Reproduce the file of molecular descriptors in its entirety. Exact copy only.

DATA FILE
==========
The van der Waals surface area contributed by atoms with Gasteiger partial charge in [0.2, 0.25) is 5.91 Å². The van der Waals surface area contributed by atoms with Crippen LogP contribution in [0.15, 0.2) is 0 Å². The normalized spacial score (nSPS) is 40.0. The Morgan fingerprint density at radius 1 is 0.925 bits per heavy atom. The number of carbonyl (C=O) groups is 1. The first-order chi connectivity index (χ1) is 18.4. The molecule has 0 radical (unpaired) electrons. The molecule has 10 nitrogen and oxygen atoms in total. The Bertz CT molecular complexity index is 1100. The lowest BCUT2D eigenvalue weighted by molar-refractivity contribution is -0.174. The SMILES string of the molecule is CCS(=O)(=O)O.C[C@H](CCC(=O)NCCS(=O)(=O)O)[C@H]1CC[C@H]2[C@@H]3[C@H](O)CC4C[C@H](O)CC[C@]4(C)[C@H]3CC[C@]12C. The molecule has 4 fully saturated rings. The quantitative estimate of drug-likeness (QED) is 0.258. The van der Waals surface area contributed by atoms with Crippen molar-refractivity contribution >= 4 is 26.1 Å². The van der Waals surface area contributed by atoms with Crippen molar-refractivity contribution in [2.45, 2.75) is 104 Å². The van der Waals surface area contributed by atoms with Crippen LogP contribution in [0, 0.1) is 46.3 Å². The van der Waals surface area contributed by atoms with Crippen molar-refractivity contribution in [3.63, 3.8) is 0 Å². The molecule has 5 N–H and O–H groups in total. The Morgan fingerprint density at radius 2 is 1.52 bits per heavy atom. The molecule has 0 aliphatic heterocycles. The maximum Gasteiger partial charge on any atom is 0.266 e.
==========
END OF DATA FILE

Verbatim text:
The van der Waals surface area contributed by atoms with Gasteiger partial charge in [0.2, 0.25) is 5.91 Å². The van der Waals surface area contributed by atoms with Crippen LogP contribution in [0.15, 0.2) is 0 Å². The normalized spacial score (nSPS) is 40.0. The Morgan fingerprint density at radius 1 is 0.925 bits per heavy atom. The number of carbonyl (C=O) groups is 1. The first-order chi connectivity index (χ1) is 18.4. The molecule has 0 radical (unpaired) electrons. The molecule has 10 nitrogen and oxygen atoms in total. The Bertz CT molecular complexity index is 1100. The lowest BCUT2D eigenvalue weighted by molar-refractivity contribution is -0.174. The SMILES string of the molecule is CCS(=O)(=O)O.C[C@H](CCC(=O)NCCS(=O)(=O)O)[C@H]1CC[C@H]2[C@@H]3[C@H](O)CC4C[C@H](O)CC[C@]4(C)[C@H]3CC[C@]12C. The molecule has 4 fully saturated rings. The quantitative estimate of drug-likeness (QED) is 0.258. The van der Waals surface area contributed by atoms with Crippen molar-refractivity contribution >= 4 is 26.1 Å². The van der Waals surface area contributed by atoms with Crippen molar-refractivity contribution in [2.45, 2.75) is 104 Å². The van der Waals surface area contributed by atoms with Crippen LogP contribution in [0, 0.1) is 46.3 Å². The van der Waals surface area contributed by atoms with Crippen molar-refractivity contribution in [3.63, 3.8) is 0 Å². The molecule has 5 N–H and O–H groups in total. The Morgan fingerprint density at radius 2 is 1.52 bits per heavy atom. The molecule has 0 aliphatic heterocycles. The maximum Gasteiger partial charge on any atom is 0.266 e.